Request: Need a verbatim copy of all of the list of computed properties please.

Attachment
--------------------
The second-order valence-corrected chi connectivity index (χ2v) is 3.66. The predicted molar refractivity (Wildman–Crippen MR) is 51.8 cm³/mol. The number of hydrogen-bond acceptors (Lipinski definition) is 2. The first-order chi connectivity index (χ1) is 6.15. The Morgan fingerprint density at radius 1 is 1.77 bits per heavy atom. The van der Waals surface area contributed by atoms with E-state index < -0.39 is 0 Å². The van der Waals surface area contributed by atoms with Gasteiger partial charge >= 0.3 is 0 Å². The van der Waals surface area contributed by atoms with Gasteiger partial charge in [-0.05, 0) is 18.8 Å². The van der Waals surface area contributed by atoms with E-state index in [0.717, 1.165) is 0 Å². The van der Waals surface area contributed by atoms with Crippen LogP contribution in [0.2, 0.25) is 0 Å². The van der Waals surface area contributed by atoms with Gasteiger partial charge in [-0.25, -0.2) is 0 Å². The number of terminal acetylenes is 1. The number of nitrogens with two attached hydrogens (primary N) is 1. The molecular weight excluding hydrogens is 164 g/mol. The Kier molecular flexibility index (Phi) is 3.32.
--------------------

The second-order valence-corrected chi connectivity index (χ2v) is 3.66. The predicted molar refractivity (Wildman–Crippen MR) is 51.8 cm³/mol. The number of hydrogen-bond acceptors (Lipinski definition) is 2. The first-order chi connectivity index (χ1) is 6.15. The Morgan fingerprint density at radius 1 is 1.77 bits per heavy atom. The van der Waals surface area contributed by atoms with E-state index < -0.39 is 0 Å². The van der Waals surface area contributed by atoms with Gasteiger partial charge >= 0.3 is 0 Å². The van der Waals surface area contributed by atoms with Gasteiger partial charge in [-0.05, 0) is 18.8 Å². The van der Waals surface area contributed by atoms with E-state index in [0.717, 1.165) is 0 Å². The van der Waals surface area contributed by atoms with Crippen LogP contribution in [0.2, 0.25) is 0 Å². The van der Waals surface area contributed by atoms with Gasteiger partial charge in [-0.25, -0.2) is 0 Å². The number of terminal acetylenes is 1. The number of nitrogens with two attached hydrogens (primary N) is 1. The molecular weight excluding hydrogens is 164 g/mol. The Kier molecular flexibility index (Phi) is 3.32.